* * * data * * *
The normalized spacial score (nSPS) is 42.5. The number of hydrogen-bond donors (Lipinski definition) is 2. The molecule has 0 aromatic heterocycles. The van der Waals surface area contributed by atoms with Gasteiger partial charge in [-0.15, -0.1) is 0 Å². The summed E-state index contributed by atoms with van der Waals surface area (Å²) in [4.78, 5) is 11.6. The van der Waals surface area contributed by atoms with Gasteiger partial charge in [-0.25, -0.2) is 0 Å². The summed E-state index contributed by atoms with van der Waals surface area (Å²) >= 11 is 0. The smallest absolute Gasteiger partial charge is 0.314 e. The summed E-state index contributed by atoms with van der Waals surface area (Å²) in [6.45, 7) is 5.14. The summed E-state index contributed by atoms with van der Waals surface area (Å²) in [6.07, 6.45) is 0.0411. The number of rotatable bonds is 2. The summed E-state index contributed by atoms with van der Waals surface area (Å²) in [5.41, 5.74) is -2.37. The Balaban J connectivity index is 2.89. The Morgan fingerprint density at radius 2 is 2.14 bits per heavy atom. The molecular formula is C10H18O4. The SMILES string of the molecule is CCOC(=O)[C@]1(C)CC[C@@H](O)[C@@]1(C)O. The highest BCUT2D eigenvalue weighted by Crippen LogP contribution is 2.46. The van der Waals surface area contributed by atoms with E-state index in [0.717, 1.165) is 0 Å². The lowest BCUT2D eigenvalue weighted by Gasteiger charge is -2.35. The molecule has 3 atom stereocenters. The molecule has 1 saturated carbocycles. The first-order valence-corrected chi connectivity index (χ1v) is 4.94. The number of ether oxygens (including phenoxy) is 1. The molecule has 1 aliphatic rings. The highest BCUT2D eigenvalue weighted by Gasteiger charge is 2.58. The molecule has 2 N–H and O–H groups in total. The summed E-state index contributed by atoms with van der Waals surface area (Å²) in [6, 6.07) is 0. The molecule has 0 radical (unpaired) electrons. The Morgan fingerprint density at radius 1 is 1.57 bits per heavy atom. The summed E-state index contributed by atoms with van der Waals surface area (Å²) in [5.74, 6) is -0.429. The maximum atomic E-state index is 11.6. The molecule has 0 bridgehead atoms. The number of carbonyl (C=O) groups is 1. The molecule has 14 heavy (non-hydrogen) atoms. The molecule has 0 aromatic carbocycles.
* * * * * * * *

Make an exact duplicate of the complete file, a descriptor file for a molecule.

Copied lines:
The normalized spacial score (nSPS) is 42.5. The number of hydrogen-bond donors (Lipinski definition) is 2. The molecule has 0 aromatic heterocycles. The van der Waals surface area contributed by atoms with Gasteiger partial charge in [-0.15, -0.1) is 0 Å². The summed E-state index contributed by atoms with van der Waals surface area (Å²) in [4.78, 5) is 11.6. The van der Waals surface area contributed by atoms with Gasteiger partial charge in [-0.25, -0.2) is 0 Å². The summed E-state index contributed by atoms with van der Waals surface area (Å²) >= 11 is 0. The smallest absolute Gasteiger partial charge is 0.314 e. The summed E-state index contributed by atoms with van der Waals surface area (Å²) in [6.45, 7) is 5.14. The summed E-state index contributed by atoms with van der Waals surface area (Å²) in [6.07, 6.45) is 0.0411. The number of rotatable bonds is 2. The summed E-state index contributed by atoms with van der Waals surface area (Å²) in [5.41, 5.74) is -2.37. The Balaban J connectivity index is 2.89. The Morgan fingerprint density at radius 2 is 2.14 bits per heavy atom. The molecular formula is C10H18O4. The SMILES string of the molecule is CCOC(=O)[C@]1(C)CC[C@@H](O)[C@@]1(C)O. The highest BCUT2D eigenvalue weighted by Crippen LogP contribution is 2.46. The van der Waals surface area contributed by atoms with E-state index in [0.717, 1.165) is 0 Å². The lowest BCUT2D eigenvalue weighted by Gasteiger charge is -2.35. The molecule has 3 atom stereocenters. The molecule has 1 saturated carbocycles. The first-order valence-corrected chi connectivity index (χ1v) is 4.94. The number of ether oxygens (including phenoxy) is 1. The molecule has 1 aliphatic rings. The highest BCUT2D eigenvalue weighted by Gasteiger charge is 2.58. The molecule has 2 N–H and O–H groups in total. The summed E-state index contributed by atoms with van der Waals surface area (Å²) in [6, 6.07) is 0. The molecule has 0 radical (unpaired) electrons. The Morgan fingerprint density at radius 1 is 1.57 bits per heavy atom. The summed E-state index contributed by atoms with van der Waals surface area (Å²) in [5.74, 6) is -0.429. The maximum atomic E-state index is 11.6. The molecule has 0 bridgehead atoms. The number of carbonyl (C=O) groups is 1. The molecule has 14 heavy (non-hydrogen) atoms. The molecule has 0 aromatic carbocycles.